All-Time FavoritesThings Could Be
Having one of those days? You're not the
Jack Runniger, O.D.
You can tell it's going to be a rotten day when:
- The bird singing outside your window is a
- You put both contact lenses in the same eye.
- Your blind date turns out to be your ex-wife.
- You see a 60 Minutes news team waiting in your
- Your car horn goes off accidentally and
remains stuck as you follow a group of "Hell's Angels" on the
- You wake up to discover your waterbed broke
and then remember that you don't have a waterbed.
ILLUSTRATION BY AMY
I'm sure you suffer from some rotten days in
practice when everything seems to go wrong. One of the main causes is
obstreperous and goof-ball patients. If it's any consolation, you're not alone.
Not only do other O.D.s suffer the same problem, but other healthcare
professionals may even have it worse.
► A local pediatrician was awakened by a
phone call at 3:00 a.m. The caller identified herself and said, "My child
has a fever. What should I do?"
"Is your child a patient of mine?" said
my pediatrician friend, not recognizing the caller's name.
"Oh, no! We go to Dr. Starr but we didn't
want to disturb him at this hour!"
► "Why haven't you gone to your
regular doctor who originally treated this condition?" my ER physician
friend told me he asked a patient.
"Because I'd have to pay him," was the
reply. (Think you have collection problems? He collects but 40% of his fees.)
► A dentist friend met his match in a new
patient when he was new in practice. After the patient complained about how much
he was being charged for only a couple of hours' work, my dentist friend said,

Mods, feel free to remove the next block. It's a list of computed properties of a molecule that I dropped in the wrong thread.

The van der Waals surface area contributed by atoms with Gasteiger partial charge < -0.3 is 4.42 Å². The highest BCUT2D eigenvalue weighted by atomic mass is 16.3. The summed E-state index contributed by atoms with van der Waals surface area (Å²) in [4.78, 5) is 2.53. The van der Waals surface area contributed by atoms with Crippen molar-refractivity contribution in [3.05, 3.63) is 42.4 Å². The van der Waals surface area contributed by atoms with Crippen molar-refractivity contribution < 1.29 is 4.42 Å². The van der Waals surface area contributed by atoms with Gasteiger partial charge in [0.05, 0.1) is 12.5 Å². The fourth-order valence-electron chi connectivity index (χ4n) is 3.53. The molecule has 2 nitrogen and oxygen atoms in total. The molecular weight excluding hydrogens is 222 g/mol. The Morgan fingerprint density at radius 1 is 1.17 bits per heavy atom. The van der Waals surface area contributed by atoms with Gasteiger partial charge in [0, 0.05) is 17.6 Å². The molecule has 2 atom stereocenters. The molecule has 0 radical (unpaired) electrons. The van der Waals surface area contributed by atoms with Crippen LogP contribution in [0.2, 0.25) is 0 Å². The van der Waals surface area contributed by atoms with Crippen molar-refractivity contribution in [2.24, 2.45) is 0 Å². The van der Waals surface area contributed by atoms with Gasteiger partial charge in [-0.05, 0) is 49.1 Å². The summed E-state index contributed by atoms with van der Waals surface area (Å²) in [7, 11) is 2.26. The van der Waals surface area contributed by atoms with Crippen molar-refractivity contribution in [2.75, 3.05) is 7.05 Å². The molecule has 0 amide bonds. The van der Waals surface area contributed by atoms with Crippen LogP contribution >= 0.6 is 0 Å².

"You're not paying me just for how many hours I spent with you, but also
for all my expenses from dental school, expensive equipment, office rent,
"All by myself?!" was the patient's
My cross in life to bear
Maybe the strangest patient I remember in my
practice was an accountant, Mr. Cooper. I had been in practice only a couple of
months when he made an appointment with me.
"I've been to every eye doctor in town and
none of them have been able to prescribe and fit eyeglasses for me that are
satisfactory," he told me.
"Aha! What an opportunity," I said to
myself. "I shall render the skills of my modern optometric education, and
he will go forth and spread the word throughout the land of how I was the only
one able to solve his problem."
My glee was short-lived. I soon discovered his
problem was that he never felt like his glasses fit him properly, and thus
wanted to spend hours at the adjusting table. Worse, he expected me to do these
often half-hour sessions, which I endured because I wasn't all that busy in my
new practice anyway.
The climax came at the end of about the tenth
such session. Mr. Cooper fiddled with his glasses for a few minutes after I had
adjusted them, and then said, "I believe you finally almost have it right.
It should be acceptable if you'll move the right lens about the width of a
cigarette paper to the left."
Fortunately, a new optometrist came to town
shortly thereafter. (I made no comment when he boasted to me that Mr. Cooper was
now his patient.)
Jack Runniger, our consulting editor, lives in
Rome, GA. He's also a past editor of OM. Contact him at RunnigerRJ@aol.com.
Optometric Management, Issue: October 2004